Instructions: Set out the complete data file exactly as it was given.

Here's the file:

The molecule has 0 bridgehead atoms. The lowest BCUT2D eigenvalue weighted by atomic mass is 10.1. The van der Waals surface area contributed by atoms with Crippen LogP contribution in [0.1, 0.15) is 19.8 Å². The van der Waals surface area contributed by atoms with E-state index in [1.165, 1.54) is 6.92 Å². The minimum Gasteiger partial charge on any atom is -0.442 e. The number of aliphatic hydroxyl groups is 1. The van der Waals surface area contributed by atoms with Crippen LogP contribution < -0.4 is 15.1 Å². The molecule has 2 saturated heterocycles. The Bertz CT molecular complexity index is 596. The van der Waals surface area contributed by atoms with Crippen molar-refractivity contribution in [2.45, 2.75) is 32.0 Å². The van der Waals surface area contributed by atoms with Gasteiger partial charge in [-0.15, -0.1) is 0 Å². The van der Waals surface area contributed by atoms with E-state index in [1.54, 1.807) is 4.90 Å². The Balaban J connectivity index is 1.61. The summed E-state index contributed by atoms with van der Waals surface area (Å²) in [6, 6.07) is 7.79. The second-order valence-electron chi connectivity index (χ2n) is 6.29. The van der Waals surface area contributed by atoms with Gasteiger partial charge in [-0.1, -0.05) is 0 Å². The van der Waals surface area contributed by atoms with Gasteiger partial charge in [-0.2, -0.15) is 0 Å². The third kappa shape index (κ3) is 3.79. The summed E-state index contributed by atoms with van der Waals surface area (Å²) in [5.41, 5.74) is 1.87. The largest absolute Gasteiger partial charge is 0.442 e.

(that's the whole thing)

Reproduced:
The molecule has 0 bridgehead atoms. The lowest BCUT2D eigenvalue weighted by atomic mass is 10.1. The van der Waals surface area contributed by atoms with Crippen LogP contribution in [0.1, 0.15) is 19.8 Å². The van der Waals surface area contributed by atoms with E-state index in [1.165, 1.54) is 6.92 Å². The minimum Gasteiger partial charge on any atom is -0.442 e. The number of aliphatic hydroxyl groups is 1. The van der Waals surface area contributed by atoms with Crippen LogP contribution < -0.4 is 15.1 Å². The molecule has 2 saturated heterocycles. The Bertz CT molecular complexity index is 596. The van der Waals surface area contributed by atoms with Crippen molar-refractivity contribution in [2.45, 2.75) is 32.0 Å². The van der Waals surface area contributed by atoms with Gasteiger partial charge in [-0.15, -0.1) is 0 Å². The van der Waals surface area contributed by atoms with E-state index in [1.54, 1.807) is 4.90 Å². The Balaban J connectivity index is 1.61. The summed E-state index contributed by atoms with van der Waals surface area (Å²) in [6, 6.07) is 7.79. The second-order valence-electron chi connectivity index (χ2n) is 6.29. The van der Waals surface area contributed by atoms with Gasteiger partial charge in [-0.1, -0.05) is 0 Å². The van der Waals surface area contributed by atoms with Gasteiger partial charge in [-0.2, -0.15) is 0 Å². The third kappa shape index (κ3) is 3.79. The summed E-state index contributed by atoms with van der Waals surface area (Å²) in [5.41, 5.74) is 1.87. The largest absolute Gasteiger partial charge is 0.442 e.